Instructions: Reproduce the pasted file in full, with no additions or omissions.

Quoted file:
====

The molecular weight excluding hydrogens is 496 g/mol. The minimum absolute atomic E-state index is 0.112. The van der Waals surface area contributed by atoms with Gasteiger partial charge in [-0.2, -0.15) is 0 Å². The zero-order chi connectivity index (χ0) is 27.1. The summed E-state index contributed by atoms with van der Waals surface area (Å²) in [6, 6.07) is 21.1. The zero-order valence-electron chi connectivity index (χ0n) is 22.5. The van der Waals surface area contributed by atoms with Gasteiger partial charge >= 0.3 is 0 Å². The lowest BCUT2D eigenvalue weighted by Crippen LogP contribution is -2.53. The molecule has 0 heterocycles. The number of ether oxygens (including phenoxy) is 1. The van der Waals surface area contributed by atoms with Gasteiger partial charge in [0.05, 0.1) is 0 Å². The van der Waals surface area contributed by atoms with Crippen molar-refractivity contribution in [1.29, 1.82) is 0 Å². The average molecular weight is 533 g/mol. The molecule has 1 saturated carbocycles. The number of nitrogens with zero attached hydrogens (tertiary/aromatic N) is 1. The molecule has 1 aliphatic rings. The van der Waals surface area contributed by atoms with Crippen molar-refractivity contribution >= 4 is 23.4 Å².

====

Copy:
The molecular weight excluding hydrogens is 496 g/mol. The minimum absolute atomic E-state index is 0.112. The van der Waals surface area contributed by atoms with Gasteiger partial charge in [-0.2, -0.15) is 0 Å². The zero-order chi connectivity index (χ0) is 27.1. The summed E-state index contributed by atoms with van der Waals surface area (Å²) in [6, 6.07) is 21.1. The zero-order valence-electron chi connectivity index (χ0n) is 22.5. The van der Waals surface area contributed by atoms with Gasteiger partial charge >= 0.3 is 0 Å². The lowest BCUT2D eigenvalue weighted by Crippen LogP contribution is -2.53. The molecule has 0 heterocycles. The number of ether oxygens (including phenoxy) is 1. The van der Waals surface area contributed by atoms with Gasteiger partial charge in [0.05, 0.1) is 0 Å². The van der Waals surface area contributed by atoms with Crippen molar-refractivity contribution in [1.29, 1.82) is 0 Å². The average molecular weight is 533 g/mol. The molecule has 1 saturated carbocycles. The number of nitrogens with zero attached hydrogens (tertiary/aromatic N) is 1. The molecule has 1 aliphatic rings. The van der Waals surface area contributed by atoms with Crippen molar-refractivity contribution >= 4 is 23.4 Å².